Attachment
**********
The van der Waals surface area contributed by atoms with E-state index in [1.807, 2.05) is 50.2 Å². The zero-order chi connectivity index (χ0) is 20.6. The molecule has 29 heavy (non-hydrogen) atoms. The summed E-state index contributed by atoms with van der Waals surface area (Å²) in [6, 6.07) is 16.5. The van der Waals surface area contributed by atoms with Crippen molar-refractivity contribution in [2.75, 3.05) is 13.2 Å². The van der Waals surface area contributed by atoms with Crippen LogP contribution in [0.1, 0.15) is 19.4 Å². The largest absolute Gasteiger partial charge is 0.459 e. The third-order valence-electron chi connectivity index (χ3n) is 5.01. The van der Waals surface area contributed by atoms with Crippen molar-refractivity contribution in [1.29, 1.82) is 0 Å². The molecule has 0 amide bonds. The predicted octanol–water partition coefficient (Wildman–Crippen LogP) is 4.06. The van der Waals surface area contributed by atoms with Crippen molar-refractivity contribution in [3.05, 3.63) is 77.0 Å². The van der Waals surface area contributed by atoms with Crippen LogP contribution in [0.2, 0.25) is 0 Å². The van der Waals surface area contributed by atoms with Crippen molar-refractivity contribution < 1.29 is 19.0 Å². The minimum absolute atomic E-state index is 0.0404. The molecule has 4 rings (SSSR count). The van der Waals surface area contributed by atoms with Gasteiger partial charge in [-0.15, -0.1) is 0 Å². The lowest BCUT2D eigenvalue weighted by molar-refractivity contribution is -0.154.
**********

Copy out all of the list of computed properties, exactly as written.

The van der Waals surface area contributed by atoms with E-state index in [1.807, 2.05) is 50.2 Å². The zero-order chi connectivity index (χ0) is 20.6. The molecule has 29 heavy (non-hydrogen) atoms. The summed E-state index contributed by atoms with van der Waals surface area (Å²) in [6, 6.07) is 16.5. The van der Waals surface area contributed by atoms with Crippen molar-refractivity contribution in [2.75, 3.05) is 13.2 Å². The van der Waals surface area contributed by atoms with Crippen LogP contribution in [0.1, 0.15) is 19.4 Å². The largest absolute Gasteiger partial charge is 0.459 e. The third-order valence-electron chi connectivity index (χ3n) is 5.01. The van der Waals surface area contributed by atoms with Crippen molar-refractivity contribution in [1.29, 1.82) is 0 Å². The molecule has 0 amide bonds. The predicted octanol–water partition coefficient (Wildman–Crippen LogP) is 4.06. The van der Waals surface area contributed by atoms with Crippen molar-refractivity contribution in [3.05, 3.63) is 77.0 Å². The van der Waals surface area contributed by atoms with Crippen LogP contribution in [0.2, 0.25) is 0 Å². The van der Waals surface area contributed by atoms with Crippen molar-refractivity contribution < 1.29 is 19.0 Å². The minimum absolute atomic E-state index is 0.0404. The molecule has 4 rings (SSSR count). The van der Waals surface area contributed by atoms with Gasteiger partial charge in [-0.15, -0.1) is 0 Å². The lowest BCUT2D eigenvalue weighted by molar-refractivity contribution is -0.154.